Monday, January 11, 2010

Hitting The Wall

Great class tonight. Worked a basic Triangle, which was good because I picked up several details that I'd missed before, especially about the set-up.

During grappling, I didn't focus on submissions, but on not letting people pass my guard. I played around with some spider guard and butterfly guard, both of which are still weak for me at this point. Inverted is coming along, though I only go to it if all my other defenses fail because I am worried about getting stacked and hurting my neck while I'm moving into the position.

But the thing that stood out to me tonight in class was not the actual drilling, but what Fabio told the class before we grappled. He switched topics a few times, but the over all message was this: Be humble.

Here's a break down of what he said:

- Don't focus on stripes and belts. When Fabio is deciding who gets stripes or who gets promoted, he's not just looking for people who can submit other people. That's only part of jiu-jitsu, not the whole. He's looking for movement, for transitions, for the relaxation. If you come off the mat after every grapple completely winded, something is wrong. Also, sometimes technique isn't enough to earn a stripe or a belt. It's about the attitude as well. Fabio may give you one stripe and then not give you another one until he decides you're ready for your next belt, just to make sure you're not stripe-hunting. Or, if he thinks you're prideful, he'll give you four stripes or more instead of promoting you after the third stripe. Bottom line: don't worry about stripes. Worry about learning the techniques and developing an attitude of confidence tempered with humility.

- He also talked about how, if you let your pride get in the way, you won't last in BJJ. Eventually, everyone "hits the wall". You were feeling good about training, and then all of the sudden you feel like you've taken two steps backwards, or that you aren't growing anymore. Maybe you went to a tournament and you got tapped out or didn't grapple as well as you could have. If you let stuff like that mess with your head, you will stagnate and not move forward. When you hit the wall like this, you find out if you really love BJJ or not. If you do, you press on. If not, you quit.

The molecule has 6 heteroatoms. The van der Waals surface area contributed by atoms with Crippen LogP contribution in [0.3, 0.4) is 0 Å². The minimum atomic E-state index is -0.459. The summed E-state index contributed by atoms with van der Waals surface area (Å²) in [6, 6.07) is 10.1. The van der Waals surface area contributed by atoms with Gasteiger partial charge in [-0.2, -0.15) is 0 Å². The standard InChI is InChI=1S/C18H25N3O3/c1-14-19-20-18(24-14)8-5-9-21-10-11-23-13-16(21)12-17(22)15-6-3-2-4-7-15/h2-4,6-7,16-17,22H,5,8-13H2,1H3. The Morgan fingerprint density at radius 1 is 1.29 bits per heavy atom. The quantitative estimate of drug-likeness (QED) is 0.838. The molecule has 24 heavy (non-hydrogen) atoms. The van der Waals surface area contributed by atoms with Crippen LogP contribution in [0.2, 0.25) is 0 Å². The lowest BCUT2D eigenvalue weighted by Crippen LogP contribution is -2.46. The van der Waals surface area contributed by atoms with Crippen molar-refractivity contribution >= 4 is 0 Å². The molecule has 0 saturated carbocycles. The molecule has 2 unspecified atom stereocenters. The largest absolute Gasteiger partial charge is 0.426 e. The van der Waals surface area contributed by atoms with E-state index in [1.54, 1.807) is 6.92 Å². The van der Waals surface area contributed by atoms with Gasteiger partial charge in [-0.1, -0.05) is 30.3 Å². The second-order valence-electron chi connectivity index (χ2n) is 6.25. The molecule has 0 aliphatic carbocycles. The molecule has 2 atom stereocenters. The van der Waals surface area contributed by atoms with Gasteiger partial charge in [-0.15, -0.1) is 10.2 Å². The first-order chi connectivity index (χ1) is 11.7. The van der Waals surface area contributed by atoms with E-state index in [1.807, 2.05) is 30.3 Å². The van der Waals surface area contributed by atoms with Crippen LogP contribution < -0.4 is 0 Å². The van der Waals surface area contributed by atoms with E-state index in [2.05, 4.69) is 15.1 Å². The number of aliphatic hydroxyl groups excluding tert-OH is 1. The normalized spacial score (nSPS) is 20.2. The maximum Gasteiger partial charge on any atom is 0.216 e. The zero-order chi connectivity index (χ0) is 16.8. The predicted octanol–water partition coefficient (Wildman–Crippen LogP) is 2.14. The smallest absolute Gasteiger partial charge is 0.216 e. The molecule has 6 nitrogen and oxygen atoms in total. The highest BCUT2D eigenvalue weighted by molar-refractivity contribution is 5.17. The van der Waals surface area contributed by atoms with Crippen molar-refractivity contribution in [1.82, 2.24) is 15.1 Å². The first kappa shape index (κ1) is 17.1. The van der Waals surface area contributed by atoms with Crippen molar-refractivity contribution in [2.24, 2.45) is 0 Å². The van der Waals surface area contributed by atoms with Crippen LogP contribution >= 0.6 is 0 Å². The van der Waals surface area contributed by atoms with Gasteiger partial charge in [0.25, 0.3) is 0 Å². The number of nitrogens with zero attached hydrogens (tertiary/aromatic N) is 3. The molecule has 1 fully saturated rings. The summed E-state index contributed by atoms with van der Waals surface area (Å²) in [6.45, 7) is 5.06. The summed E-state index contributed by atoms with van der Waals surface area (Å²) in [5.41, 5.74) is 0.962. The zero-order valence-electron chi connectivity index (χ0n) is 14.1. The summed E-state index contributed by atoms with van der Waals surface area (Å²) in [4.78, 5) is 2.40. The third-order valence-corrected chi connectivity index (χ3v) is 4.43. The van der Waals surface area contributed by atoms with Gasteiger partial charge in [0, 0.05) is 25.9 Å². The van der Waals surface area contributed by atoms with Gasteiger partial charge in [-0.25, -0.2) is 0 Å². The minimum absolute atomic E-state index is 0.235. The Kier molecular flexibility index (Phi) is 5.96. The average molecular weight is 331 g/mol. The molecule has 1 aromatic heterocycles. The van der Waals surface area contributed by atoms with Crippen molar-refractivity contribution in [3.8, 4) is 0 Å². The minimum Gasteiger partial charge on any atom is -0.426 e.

Good talk.

On a completely unrelated topic, I have a question for all of my fellow BJJer's out there. I've been trying to focus on being relaxed while I grapple. But where do you draw the line between being tight in the correct way--i.e. not making space--and wasting unnecessary energy by gripping too tightly and being over-all too tight while you grapple? I don't know if I worded that question well, but I guess what I'm wondering is how to you be tight while you're grappling without wasting energy?


Dev said...


I don't have a great explanation other than to say if you're relaxed and you're still controlling your opponent, you're doing it right. If you can talk to someone while your opponent is trying to pass your guard, you're doing it right. Now, that's not very nice - kinda disrespectful, but it's a good way to think about it.

I did a post about this a while back with a good video illustration - check it out and let me know if it helps:

A.D. McClish said...

Haha, Renato Tavares almost looks bored for the first part of that match. I guess it's one of those experience things. I have to learn to know when to relax and when to turn it on.

leslie said...

First, I love what Fabio said about belts and stripes, how he doesn't always follow the expected pattern when giving them. Basically, that what those mean to you and what they mean to him are two different things. Keeps everyone on their toes, I'd think.

Second, on relaxed vs. gripping: Holding your breath is generally hand-in-hand with being too tight, so Dev's advice about being able to talk is good. You should be relaxed and able to move and react, but you should still move in to take away the space and keep your weight on them correctly. Staying tight is more about angles and weight placement than gripping and squeezing. (Geez, that's good advice for me, too!)

A.D. McClish said...

Leslie, the angles and weight thing makes total sense. Jut like with muscling a submission, if I am doing the technique correctly, I won't need to use strength when I'm acquiring and maintaining a position. Thanks!!